CLEVELAND - Speaking during a crowded luncheon at the City Club of Cleveland Thursday, Eric Gordon didn't sugar-coat the future of Cleveland schools.
"It's do or die" time for Cleveland Schools said the CEO of the Cleveland Metropolitan School District.
Gordon's State of the Schools speech came the day after preliminary data from the Ohio Department of Education shows that Cleveland Schools are expected to fall into Academic Emergency. It means a possible grade of "F" on the school district's report from last school year.
The news hits just as early voting begins Oct. 2. That's when absentee voters can begin to vote on whether to pass Issue 107, which is a 15 mill school levy.
Gordon repeatedly said Thursday that passing the levy is crucial to the future success of Cleveland schools and it's nearly 41,000 students.
Gordon said money from the levy would not only help bring back programs that have been dropped, but would also help the school system change the school year schedule, allowing students to learn more and to retain what they learn.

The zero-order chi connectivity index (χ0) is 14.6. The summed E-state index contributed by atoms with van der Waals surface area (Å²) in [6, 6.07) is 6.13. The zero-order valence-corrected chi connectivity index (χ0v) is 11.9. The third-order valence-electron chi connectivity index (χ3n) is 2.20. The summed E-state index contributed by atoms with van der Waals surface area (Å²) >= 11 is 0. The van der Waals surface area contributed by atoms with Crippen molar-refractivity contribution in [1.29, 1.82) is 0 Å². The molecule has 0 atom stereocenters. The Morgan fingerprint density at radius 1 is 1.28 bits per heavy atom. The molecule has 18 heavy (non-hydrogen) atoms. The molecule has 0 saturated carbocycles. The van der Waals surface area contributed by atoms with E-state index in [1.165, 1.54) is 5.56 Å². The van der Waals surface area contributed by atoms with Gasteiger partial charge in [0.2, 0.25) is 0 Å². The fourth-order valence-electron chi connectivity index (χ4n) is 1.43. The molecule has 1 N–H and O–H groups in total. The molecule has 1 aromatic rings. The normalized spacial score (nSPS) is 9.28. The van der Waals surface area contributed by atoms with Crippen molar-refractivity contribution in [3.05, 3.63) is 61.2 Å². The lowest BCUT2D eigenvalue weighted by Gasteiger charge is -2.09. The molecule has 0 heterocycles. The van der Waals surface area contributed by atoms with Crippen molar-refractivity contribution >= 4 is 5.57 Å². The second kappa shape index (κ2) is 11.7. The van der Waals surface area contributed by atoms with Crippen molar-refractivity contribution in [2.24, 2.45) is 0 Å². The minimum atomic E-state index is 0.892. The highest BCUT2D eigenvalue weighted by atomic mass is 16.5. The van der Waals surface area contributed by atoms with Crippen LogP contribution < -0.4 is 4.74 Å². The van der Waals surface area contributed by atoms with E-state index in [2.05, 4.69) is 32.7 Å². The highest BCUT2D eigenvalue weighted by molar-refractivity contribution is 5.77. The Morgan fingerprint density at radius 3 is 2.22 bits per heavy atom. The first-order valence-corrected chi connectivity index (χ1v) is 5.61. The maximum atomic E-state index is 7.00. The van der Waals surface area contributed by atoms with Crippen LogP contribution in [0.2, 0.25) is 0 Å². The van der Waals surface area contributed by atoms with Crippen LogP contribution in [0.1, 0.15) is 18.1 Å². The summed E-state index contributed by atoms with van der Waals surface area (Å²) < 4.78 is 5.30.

Gordon supports students going to school for 10 weeks then taking three-week breaks. This would be repeated four times a year, doing away with three months of traditional summer vacation.
Gordon said Cleveland's new school plan which is now state law also gives the school system the ability to hire and fire teachers based on performance instead of tenure.
Gordon said it's important for Cleveland schools to recruit and hire teachers that want to be in Cleveland, instead of looking to add to their resume.
"Our kids deserve better. We need to go find the great teachers and principals that are out there and just don't tolerate our community but they love our city, they love our kids and they are driven to improve the quality of education in our schools," Gordon said.
Gordon said success of students and the school system is also contingent on parental involvement.